Talaiasi Labalaba was a Fijian Sergeant in B Squadron 22nd British Special Air Service or SAS, during the Battle of Mirbat, Oman in 1972. Labalaba heroically manned a 25-pound gun, which required three men, despite having suffered grievous wounds at the hands of rebels. Labalaba died performing this selfless heroic act which was crucial in helping to keep the insurgents pinned down until air force reinforcements arrived.
A Japanese diplomat who was stationed in Lithunia and acted as Vice-Consul for the Japanese Empire during WWII, Sugihara helped several thousand Jews in escaping the country. He issued transit visas to them in order for them to make their way to Japan. Sugihara wrote visas that facilitated the escape of more than 6,000 Jewish refugees to Japanese territory, risking his career and his family’s lives. In 1985, Israel honored him as Righteous Among the Nations for his actions.
Thomas George “Tommy” Prince is known as the most decorated Aboriginal war veteran in Canada having served in both WWII as well as the Korean War. Prince was a superb marksman with exceptional tracking skills which he learned from countless days spent hunting in the wilderness around his Indian reserve. He attended Elkhorn Residential School from which he completed grade eight. After Tommy left school, he was employed at a variety of manual labor positions. He joined the army cadets while still a teenager.
Genkui is a hero from the Battle of Shanghai in 1937 and China’s last surviving soldier from that time. He was last reported by a local newspaper to be living with one of his sons near Chengdu City.
Another animal war hero, White Vision was a WWII homing pigeon who served with the National Pigeon Service. She was responsible for delivering information regarding the location of a crashed British plane during WWII to rescuers, saving 11 lives.
Though not a war veteran, Van Cliburn was an American pianist who achieved worldwide recognition in 1958 at the age of 23 when he won the first quadrennial International Tchaikovsky Piano Competition in Moscow at the height of the Cold War. This competition was meant to demonstrate Soviet cultural superiority. However, Van’s performance earned him high praise from the judges who gave Van the first prize and earned him credit for helping to ease tension between America and The Soviet Union. One could say he was something of a hero in the cultural war.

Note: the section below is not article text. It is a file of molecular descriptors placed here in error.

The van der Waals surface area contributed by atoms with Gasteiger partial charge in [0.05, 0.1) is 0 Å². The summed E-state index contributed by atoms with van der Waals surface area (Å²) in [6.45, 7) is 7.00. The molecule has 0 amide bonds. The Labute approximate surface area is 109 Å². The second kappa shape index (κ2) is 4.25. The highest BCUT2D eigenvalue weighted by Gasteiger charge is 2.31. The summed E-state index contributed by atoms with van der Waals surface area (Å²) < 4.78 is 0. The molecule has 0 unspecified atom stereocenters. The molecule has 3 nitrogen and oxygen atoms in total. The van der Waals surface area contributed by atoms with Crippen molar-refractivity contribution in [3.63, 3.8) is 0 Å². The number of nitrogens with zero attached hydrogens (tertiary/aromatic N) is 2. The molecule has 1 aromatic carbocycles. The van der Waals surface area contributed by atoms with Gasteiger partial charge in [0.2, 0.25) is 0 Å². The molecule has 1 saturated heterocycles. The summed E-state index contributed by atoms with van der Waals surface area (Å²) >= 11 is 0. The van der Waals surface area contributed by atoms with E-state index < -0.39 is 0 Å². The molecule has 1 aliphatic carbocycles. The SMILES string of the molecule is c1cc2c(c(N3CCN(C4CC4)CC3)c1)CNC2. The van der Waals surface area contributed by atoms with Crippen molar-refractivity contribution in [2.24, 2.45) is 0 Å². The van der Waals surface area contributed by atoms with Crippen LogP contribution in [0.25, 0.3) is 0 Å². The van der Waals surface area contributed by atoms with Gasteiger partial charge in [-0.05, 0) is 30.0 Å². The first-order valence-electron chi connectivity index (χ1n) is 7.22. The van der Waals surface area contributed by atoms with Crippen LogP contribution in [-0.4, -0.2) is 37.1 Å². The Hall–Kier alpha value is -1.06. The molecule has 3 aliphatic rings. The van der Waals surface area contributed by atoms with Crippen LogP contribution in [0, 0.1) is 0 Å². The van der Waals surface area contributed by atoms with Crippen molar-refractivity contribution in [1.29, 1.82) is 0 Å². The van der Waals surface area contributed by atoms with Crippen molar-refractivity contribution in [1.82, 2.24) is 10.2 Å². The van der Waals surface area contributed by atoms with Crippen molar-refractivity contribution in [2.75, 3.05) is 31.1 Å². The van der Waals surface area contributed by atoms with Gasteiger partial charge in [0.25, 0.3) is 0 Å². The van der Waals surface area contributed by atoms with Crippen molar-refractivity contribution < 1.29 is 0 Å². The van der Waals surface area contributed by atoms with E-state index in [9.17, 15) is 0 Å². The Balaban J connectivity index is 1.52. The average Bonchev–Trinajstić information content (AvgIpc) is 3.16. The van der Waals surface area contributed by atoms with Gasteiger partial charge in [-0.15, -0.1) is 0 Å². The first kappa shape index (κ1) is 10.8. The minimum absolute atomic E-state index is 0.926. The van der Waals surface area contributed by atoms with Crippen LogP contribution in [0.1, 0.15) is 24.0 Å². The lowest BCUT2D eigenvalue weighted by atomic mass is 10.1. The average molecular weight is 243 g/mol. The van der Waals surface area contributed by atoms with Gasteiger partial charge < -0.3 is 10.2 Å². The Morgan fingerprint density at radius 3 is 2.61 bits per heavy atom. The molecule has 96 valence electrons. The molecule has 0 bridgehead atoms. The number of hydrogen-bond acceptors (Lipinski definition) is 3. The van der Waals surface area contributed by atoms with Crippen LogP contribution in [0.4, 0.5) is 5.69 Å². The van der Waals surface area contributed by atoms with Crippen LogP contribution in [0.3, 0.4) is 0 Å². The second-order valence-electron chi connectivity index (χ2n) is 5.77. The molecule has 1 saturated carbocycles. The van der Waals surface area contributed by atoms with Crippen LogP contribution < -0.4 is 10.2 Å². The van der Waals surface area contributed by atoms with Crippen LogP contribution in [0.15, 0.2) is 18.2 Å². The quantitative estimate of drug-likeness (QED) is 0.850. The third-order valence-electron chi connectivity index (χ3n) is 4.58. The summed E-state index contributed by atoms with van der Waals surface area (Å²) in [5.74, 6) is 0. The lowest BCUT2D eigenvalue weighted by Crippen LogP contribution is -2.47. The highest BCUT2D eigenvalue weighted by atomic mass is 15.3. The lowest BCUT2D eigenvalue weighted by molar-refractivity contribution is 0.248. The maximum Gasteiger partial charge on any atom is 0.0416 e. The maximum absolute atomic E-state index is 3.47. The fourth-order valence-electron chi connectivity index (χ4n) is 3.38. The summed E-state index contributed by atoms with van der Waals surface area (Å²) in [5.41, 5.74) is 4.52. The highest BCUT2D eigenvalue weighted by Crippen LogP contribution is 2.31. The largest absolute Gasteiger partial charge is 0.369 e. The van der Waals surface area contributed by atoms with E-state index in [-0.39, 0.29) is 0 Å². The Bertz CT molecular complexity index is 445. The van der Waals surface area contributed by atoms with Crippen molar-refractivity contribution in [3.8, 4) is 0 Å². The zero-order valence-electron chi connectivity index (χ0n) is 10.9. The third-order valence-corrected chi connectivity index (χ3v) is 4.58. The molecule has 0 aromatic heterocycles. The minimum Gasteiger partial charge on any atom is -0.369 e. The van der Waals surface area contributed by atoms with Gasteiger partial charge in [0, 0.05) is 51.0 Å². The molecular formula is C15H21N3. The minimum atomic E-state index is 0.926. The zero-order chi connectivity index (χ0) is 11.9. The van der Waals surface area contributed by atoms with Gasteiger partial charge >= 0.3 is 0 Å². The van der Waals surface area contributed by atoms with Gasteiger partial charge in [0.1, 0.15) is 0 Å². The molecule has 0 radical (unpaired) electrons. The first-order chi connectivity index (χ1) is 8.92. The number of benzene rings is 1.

Inouye enlisted in the US military in 1942 and soon after served in Europe as WWII ravaged the continent. He also served as Hawaii’s congressman from 1959-63 and then as it’s Democratic senator. Daniel was a Medal of Honor recipient and a member of the President pro tempore of the United States Senate from 2010 until his death in 2012 making him the highest-ranking Asian American politician in U.S. history.
William Avery Bishop was Canada’s greatest air ace who served during WWI. He shot down a record 72 planes, second only to the Red Baron. Bishop was born in Owen Sound, Ontario on February 8th, 1894 and was the second of three children born to William A. and Margaret Bishop. Bishop was instrumental in setting up and promoting the British Commonwealth Air Training Plan.
Saint Dmitry Ivanovich Donskoy also known as Dmitry of the Don reigned as the Prince of Moscow from 1359 to his death in 1389. Donskoy was the first Moscow prince to openly challenge the authority of the Mongols in Russia. His nickname, Donskoy, alludes to his victory against the Tatars in the Battle of Kulikovo which took place on the Don River. He is revered as a Saint in the Russian Orthodox Church.